Set to the backdrop of the towering Dubai Marina skyline, Masjid Al Rahim is a stunning sight to behold. Located at the southern end of Dubai Marina Walk, this divine structure is crowned by a single dome, while the facade facing the marina's waters is bordered by a waterfall. Open only to worshippers, it features a library and school where students can study the Quran, and adds a local touch to the neighbourhood's contemporary setting. It's easily accessible and just a short walk away from the Dubai Marina Mall metro station.


Khalifa Al Tajer Mosque

Better known as Dubai's 'Green Mosque', Khalifa Al Tajer is the first eco-friendly mosque in the region. Islam has a rich tradition of highlighting the importance of conserving natural resources, and this 100 percent environmentally-friendly mosque reflects that. Located by the east of the iconic Dubai Creek, the mosque is built using green materials and features solar panels for power and a climate-controlled system that regulates air-conditioning according to prayer times and number of visitors. The mosque is also in the vicinity of Deira's famous Gold Souk, so there's lots to explore nearby.

City Walk Mosque

City Walk Mosque

Perfectly blending in with City Walk's urban aesthetic, the district's mosque takes the unassuming shape of a rust-brown cube. Moving away from classical elements such as minarets or domes, its sleek lines and glass doors reflect serene minimalism. At night, the structure is gently lit up creating an ethereal effect. You'll also want to take a closer look at the huge sculpture by Emirati artist Mattar bin Lahej on one side of the building – inspired by a verse in the Quran, it features a classic Arabic font in stainless steel crafted in the form of rippling waves.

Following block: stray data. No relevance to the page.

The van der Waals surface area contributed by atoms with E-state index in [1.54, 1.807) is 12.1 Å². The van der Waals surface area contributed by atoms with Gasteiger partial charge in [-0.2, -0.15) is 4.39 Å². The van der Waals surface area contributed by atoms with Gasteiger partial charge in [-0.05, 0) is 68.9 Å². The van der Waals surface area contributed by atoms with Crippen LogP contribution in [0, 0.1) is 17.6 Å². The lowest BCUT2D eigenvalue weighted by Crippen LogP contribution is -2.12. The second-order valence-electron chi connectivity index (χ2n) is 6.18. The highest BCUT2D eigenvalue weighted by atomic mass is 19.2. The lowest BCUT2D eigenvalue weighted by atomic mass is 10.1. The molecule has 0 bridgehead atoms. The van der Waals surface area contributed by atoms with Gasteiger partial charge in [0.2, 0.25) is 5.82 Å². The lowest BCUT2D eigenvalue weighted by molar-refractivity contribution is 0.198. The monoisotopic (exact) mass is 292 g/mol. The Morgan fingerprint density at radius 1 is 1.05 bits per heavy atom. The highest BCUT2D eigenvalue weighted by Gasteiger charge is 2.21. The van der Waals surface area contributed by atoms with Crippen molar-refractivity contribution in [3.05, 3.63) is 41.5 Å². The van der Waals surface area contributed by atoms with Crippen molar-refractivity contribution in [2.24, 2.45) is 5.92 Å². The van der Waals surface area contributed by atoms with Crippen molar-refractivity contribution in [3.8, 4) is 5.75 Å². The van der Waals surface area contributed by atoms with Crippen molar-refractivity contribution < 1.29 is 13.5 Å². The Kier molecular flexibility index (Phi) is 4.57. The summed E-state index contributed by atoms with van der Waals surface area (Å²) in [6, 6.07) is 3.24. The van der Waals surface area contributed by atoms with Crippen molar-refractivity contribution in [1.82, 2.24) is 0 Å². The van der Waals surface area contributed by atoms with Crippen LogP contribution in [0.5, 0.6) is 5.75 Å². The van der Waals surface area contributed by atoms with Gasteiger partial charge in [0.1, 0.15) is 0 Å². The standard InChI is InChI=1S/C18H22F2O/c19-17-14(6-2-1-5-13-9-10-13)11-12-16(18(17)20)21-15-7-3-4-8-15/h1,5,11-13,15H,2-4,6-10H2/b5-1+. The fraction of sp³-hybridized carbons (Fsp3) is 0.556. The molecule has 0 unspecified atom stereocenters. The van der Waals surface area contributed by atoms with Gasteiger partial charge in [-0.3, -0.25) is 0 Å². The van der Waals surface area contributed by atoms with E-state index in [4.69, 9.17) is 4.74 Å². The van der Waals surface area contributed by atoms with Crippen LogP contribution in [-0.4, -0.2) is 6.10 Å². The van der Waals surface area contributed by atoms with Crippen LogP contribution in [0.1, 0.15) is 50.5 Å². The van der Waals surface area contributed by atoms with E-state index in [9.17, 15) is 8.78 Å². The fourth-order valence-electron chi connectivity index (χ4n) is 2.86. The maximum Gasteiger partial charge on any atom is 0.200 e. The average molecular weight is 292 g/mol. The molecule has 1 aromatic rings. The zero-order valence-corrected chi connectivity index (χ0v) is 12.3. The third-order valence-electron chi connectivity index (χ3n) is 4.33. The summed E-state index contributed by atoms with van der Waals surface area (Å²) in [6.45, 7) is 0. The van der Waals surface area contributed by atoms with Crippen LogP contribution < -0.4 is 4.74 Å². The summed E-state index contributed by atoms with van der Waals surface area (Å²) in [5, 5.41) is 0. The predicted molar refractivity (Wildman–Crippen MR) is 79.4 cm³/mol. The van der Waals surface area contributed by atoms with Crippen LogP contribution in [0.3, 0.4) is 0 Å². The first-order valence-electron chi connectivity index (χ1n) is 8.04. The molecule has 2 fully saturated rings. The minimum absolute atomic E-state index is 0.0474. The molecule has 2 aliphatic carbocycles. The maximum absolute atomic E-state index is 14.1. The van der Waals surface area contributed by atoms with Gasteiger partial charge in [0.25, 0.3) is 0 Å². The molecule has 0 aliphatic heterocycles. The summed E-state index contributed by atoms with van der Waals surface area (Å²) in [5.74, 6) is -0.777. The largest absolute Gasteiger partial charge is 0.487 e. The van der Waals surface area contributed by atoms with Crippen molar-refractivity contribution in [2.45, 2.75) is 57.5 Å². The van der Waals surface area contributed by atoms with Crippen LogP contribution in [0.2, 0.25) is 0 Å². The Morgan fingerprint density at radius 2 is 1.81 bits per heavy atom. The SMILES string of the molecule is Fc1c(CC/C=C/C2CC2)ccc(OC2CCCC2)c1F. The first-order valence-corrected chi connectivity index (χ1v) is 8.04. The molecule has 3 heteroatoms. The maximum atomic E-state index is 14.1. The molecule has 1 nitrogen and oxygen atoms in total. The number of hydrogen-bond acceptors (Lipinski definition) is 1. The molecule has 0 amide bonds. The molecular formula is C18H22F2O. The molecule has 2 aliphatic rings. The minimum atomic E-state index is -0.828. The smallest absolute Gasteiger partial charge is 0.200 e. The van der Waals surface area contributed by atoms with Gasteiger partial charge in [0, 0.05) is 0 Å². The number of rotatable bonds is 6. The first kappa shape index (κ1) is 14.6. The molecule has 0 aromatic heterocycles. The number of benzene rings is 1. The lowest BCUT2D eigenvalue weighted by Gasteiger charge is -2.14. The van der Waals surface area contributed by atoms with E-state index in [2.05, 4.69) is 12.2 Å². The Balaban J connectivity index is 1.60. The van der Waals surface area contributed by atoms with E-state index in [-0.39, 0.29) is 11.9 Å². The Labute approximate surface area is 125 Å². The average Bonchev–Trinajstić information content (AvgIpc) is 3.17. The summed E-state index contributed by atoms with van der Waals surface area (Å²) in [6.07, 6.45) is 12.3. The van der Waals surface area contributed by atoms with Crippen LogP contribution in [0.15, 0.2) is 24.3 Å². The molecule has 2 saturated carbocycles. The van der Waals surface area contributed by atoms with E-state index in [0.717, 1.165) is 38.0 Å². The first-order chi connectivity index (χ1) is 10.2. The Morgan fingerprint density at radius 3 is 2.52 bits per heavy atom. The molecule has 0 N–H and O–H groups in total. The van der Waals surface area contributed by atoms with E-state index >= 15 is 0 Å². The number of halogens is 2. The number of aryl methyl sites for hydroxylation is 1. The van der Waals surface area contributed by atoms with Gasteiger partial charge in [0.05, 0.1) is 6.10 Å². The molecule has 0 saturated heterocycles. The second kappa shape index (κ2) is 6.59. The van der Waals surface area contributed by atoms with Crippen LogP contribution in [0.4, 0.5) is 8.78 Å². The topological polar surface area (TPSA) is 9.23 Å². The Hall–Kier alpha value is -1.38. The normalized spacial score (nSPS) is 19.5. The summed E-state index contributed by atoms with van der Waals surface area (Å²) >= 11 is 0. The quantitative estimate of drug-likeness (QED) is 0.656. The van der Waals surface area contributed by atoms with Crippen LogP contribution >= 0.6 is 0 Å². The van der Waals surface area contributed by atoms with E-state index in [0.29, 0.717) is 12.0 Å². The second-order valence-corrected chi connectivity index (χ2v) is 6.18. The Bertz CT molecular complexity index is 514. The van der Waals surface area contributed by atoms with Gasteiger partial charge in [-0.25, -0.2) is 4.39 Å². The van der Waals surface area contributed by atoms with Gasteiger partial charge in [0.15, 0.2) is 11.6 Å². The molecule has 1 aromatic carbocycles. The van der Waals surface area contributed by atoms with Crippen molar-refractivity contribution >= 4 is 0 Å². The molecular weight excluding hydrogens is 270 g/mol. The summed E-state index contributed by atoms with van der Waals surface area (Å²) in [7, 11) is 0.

DIFC Grand Mosque

DIFC Grand Mosque

A striking structure by the Gate Village in Dubai International Financial Centre (DIFC), the Grand Mosque's design is inspired by traditional Islamic architecture with intricate mashrabiya elements. With sharp angular lines evident from its exterior, look closer and you'll see the mosque is enveloped with a screen of graduated perforations that allows light to spill inside – it's a memorable modern take on a classic style, and one that doesn't fail to impress.


Grand Mosque

Bur Dubai Grand Mosque in Dubai

Also known as the Grand Bur Dubai Masjid, this mosque is a popular landmark in one of Dubai's oldest and most storied neighbourhoods. From the outside, it's hard to miss the singular lighthouse-like minaret, while several domes adorn the roof and dramatic wooden windows add a distinctive touch. The Bur Dubai Grand Mosque is open to the public, so visitors can take a closer look and admire its many features from the inside too. Virtual visits are also possible, thanks to this informative HD mosque tour.


Marvel at the beauty of Mosque of Light

Located in the neighbourhood of Al Quoz, the Mosque of Light is another shining example of contemporary creativity in the Middle East. Designed by Sumaya Dabbagh from Dabbagh Architects, the mosque’s geometric mashrabiya-inspired details act as miniature windows, presenting a play of light inside for worshippers, while outside it’s a vision in white with a singular rounded minaret and sleek understated dome. For more creativity and artistic inspiration nearby, go gallery hopping in Alserkal Avenue. It is also known as the Mosque of Mohamed Abdulkhaliq Gargash.